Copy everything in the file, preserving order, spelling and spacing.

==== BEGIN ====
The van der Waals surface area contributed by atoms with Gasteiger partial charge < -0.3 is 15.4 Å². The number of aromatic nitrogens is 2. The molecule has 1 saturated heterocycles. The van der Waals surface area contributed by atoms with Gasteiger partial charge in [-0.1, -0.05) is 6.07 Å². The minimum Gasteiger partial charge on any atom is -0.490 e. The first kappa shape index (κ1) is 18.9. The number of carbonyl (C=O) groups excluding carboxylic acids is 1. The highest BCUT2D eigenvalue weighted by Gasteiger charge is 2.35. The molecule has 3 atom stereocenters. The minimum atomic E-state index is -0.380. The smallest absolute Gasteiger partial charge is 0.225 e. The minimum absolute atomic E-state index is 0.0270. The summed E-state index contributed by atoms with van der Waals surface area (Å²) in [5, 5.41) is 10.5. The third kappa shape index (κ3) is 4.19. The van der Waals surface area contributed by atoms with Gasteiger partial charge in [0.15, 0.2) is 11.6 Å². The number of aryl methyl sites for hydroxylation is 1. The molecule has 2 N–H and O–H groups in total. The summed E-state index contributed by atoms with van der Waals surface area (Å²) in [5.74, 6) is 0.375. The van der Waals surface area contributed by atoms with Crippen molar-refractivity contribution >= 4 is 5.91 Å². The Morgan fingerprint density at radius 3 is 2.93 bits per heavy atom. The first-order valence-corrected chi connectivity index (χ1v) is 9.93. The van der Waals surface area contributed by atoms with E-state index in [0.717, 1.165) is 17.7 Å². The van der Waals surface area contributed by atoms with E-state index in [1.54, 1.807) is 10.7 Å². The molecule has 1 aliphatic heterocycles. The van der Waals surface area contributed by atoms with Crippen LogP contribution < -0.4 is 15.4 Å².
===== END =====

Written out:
The van der Waals surface area contributed by atoms with Gasteiger partial charge < -0.3 is 15.4 Å². The number of aromatic nitrogens is 2. The molecule has 1 saturated heterocycles. The van der Waals surface area contributed by atoms with Gasteiger partial charge in [-0.1, -0.05) is 6.07 Å². The minimum Gasteiger partial charge on any atom is -0.490 e. The first kappa shape index (κ1) is 18.9. The number of carbonyl (C=O) groups excluding carboxylic acids is 1. The highest BCUT2D eigenvalue weighted by Gasteiger charge is 2.35. The molecule has 3 atom stereocenters. The minimum atomic E-state index is -0.380. The smallest absolute Gasteiger partial charge is 0.225 e. The minimum absolute atomic E-state index is 0.0270. The summed E-state index contributed by atoms with van der Waals surface area (Å²) in [5, 5.41) is 10.5. The third kappa shape index (κ3) is 4.19. The van der Waals surface area contributed by atoms with Gasteiger partial charge in [0.15, 0.2) is 11.6 Å². The number of aryl methyl sites for hydroxylation is 1. The molecule has 2 N–H and O–H groups in total. The summed E-state index contributed by atoms with van der Waals surface area (Å²) in [5.74, 6) is 0.375. The van der Waals surface area contributed by atoms with Crippen molar-refractivity contribution >= 4 is 5.91 Å². The Morgan fingerprint density at radius 3 is 2.93 bits per heavy atom. The first-order valence-corrected chi connectivity index (χ1v) is 9.93. The van der Waals surface area contributed by atoms with E-state index in [0.717, 1.165) is 17.7 Å². The van der Waals surface area contributed by atoms with E-state index in [1.54, 1.807) is 10.7 Å². The molecule has 1 aliphatic heterocycles. The van der Waals surface area contributed by atoms with Crippen LogP contribution < -0.4 is 15.4 Å².